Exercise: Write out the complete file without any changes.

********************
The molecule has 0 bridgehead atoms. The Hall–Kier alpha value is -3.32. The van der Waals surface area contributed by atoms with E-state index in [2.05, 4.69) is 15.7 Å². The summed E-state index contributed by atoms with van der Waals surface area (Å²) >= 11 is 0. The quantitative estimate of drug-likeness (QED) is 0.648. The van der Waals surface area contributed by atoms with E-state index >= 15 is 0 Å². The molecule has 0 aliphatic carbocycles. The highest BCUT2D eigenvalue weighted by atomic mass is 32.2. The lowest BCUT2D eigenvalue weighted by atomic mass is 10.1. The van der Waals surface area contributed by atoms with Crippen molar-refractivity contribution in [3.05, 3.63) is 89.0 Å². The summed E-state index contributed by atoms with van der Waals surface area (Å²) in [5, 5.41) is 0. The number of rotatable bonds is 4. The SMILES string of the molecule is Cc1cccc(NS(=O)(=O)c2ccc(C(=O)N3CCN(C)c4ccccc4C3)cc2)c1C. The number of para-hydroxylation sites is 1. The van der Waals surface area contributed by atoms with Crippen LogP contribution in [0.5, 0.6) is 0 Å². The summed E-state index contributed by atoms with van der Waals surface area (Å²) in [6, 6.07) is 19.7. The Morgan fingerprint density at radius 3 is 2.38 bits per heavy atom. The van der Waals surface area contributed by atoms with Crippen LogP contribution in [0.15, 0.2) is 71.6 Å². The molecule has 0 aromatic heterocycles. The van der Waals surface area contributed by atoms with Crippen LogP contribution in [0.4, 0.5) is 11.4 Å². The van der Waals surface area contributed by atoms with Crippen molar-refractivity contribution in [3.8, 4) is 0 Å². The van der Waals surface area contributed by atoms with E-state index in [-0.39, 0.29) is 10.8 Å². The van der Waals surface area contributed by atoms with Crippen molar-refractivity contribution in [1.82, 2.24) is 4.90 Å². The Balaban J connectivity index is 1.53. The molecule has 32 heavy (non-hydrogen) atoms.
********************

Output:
The molecule has 0 bridgehead atoms. The Hall–Kier alpha value is -3.32. The van der Waals surface area contributed by atoms with E-state index in [2.05, 4.69) is 15.7 Å². The summed E-state index contributed by atoms with van der Waals surface area (Å²) >= 11 is 0. The quantitative estimate of drug-likeness (QED) is 0.648. The van der Waals surface area contributed by atoms with E-state index >= 15 is 0 Å². The molecule has 0 aliphatic carbocycles. The highest BCUT2D eigenvalue weighted by atomic mass is 32.2. The lowest BCUT2D eigenvalue weighted by atomic mass is 10.1. The van der Waals surface area contributed by atoms with Crippen molar-refractivity contribution in [3.05, 3.63) is 89.0 Å². The summed E-state index contributed by atoms with van der Waals surface area (Å²) in [5, 5.41) is 0. The number of rotatable bonds is 4. The SMILES string of the molecule is Cc1cccc(NS(=O)(=O)c2ccc(C(=O)N3CCN(C)c4ccccc4C3)cc2)c1C. The number of para-hydroxylation sites is 1. The van der Waals surface area contributed by atoms with Crippen LogP contribution in [0.5, 0.6) is 0 Å². The summed E-state index contributed by atoms with van der Waals surface area (Å²) in [6, 6.07) is 19.7. The Morgan fingerprint density at radius 3 is 2.38 bits per heavy atom. The van der Waals surface area contributed by atoms with Crippen LogP contribution in [0.15, 0.2) is 71.6 Å². The molecule has 0 aromatic heterocycles. The van der Waals surface area contributed by atoms with Crippen LogP contribution in [0.4, 0.5) is 11.4 Å². The van der Waals surface area contributed by atoms with Crippen molar-refractivity contribution in [3.8, 4) is 0 Å². The van der Waals surface area contributed by atoms with E-state index in [-0.39, 0.29) is 10.8 Å². The van der Waals surface area contributed by atoms with Crippen molar-refractivity contribution in [1.82, 2.24) is 4.90 Å². The Balaban J connectivity index is 1.53. The molecule has 32 heavy (non-hydrogen) atoms.